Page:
Outreach and Odonates

Hello again! Today was our second last day on Pender Island, and we spent it mostly doing outreach in various places. Our time at the park has been fantastic, and I would have to say that it is my favourite park so far. The small island community of about 3,000 people has shown itself to be friendly and trustworthy. For example, they are proud of their car stops, which as far as I have seen, are unique to this island, but may be on the others as well. A car stop is specific spot where hitchhikers or people looking for a lift without a car can wait to get picked up by the people driving around. It makes sense on an island too small for taxis, where gas is 164 cents/L, and where a lot of people come by foot on ferries. It’s quite a change from big cities on the mainland where picking up hitchhikers is illegal. They also have stalls outside their little farms selling eggs and herbs. They are open to the public and not staffed; people can take what they want and are expected to pay in a small unlocked box. It takes a pretty special place for that to work, I think. There’s also a very successful farmer’s market that takes place on Saturday morning, and that’s where we did our first round of outreach.

Kate and Joey teaching some families all about the insect world at the Pender Island farmer's market.
Kate and Joey teaching some families all about the insect world at the Pender Island farmer’s market.

The market was very full, with people buying produce and freshly baked bread. Some of our crew even found tiny air plants grown in pieces of driftwood! A lot of people came by of every age range; groups of fascinated children, inquisitive middle aged people, and a few groups of retirees who were very interested in our work, especially for their grandchildren. We even had someone ask us where to find the best insect larvae to eat for extreme nature survival trips. The little girls especially were happily interested in the extensible jaw of dragonfly larve. All in all it was a very successful outreach event, and we gave away a record number of bookmarks and insect pins. We were on our feet the whole time. After the market we set up shop outside the local museum, open from one in the afternoon until four, to catch the second round of tourists and interested locals.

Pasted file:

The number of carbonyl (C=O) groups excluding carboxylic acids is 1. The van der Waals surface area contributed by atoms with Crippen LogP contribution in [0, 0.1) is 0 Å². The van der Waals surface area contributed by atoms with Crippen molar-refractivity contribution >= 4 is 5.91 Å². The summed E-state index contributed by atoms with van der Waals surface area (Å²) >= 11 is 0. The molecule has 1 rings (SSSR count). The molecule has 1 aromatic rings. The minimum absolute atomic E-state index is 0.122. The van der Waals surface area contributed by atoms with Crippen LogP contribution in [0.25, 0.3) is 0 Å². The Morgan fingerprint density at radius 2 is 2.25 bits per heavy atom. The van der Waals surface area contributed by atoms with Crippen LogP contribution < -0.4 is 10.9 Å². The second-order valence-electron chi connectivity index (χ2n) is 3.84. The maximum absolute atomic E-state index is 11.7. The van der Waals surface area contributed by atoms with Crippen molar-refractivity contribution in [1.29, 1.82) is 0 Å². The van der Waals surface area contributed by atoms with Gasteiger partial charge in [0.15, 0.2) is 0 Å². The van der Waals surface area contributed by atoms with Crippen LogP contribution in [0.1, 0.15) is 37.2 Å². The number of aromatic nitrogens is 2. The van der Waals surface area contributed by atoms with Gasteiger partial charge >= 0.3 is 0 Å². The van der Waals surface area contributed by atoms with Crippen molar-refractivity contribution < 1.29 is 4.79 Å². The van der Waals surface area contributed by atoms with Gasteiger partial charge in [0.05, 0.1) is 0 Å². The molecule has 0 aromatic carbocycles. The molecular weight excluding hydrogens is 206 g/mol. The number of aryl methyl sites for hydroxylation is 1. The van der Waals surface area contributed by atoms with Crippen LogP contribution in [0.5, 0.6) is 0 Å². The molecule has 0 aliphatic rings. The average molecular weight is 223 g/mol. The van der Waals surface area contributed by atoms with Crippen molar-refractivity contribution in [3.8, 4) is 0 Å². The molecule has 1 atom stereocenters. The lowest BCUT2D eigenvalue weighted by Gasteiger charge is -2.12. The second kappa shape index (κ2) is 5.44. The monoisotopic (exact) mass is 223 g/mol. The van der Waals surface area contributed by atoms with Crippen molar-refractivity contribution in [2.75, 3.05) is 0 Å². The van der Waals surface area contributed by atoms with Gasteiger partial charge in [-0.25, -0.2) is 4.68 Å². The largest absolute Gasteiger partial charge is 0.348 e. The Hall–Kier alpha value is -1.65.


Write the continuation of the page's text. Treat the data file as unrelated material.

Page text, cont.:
A blue-eyed darner we caught near the museum during our outreach. Dragonflies lose their colour soon after death, so this one won't be brilliant blue for long.
A blue-eyed darner we caught near the museum during our outreach. Dragonflies lose their colour soon after death, so this one won’t be brilliant blue for long.

Other than the museum volunteers and one family of keenly interested locals who were a delight to teach about insects, the museum location was relatively devoid of people. During the drought of visitors, we decided to set up a hand collection event and snag some of the dragonflies that are fantastically common in the fields. Dragonflies are in the infraorder Anispotera, which when combined with Zygoptera (damselflies) makes up the order Odonata.  They are the most adept fliers in the insect world, which is quite surprising considering they have a more ancestral wing set up. Where most other insects have a dependent wing system (one where opposing wings must move at the same time), Odonates have an independent system which allows movement and control of each individual wing. This wide range of control allows them to perform fantastic aerial feats, such as flying backwards (along with every other possible direction), and performing very minute lightning fast flight corrections to catch their small flying prey. This control, as well as their ability to fly up to 45 km/h and eyes that can see almost 360o becomes very apparent when trying to catch one in a net! The drawback to independent wings is that they cannot flap nearly as fast as dependent wings, with Odonates flapping a maximum of 30 times per second and some small dependently winged flies flapping at many hundreds. This limits their size to the upper ranges of flying insect size, which is why you can easily see the smallest damselfly, but many groups of flies can be small enough to fit through screen doors.

Tomorrow we’re taking down our sites, then on our way to Pacific Rim National Park!

Graham

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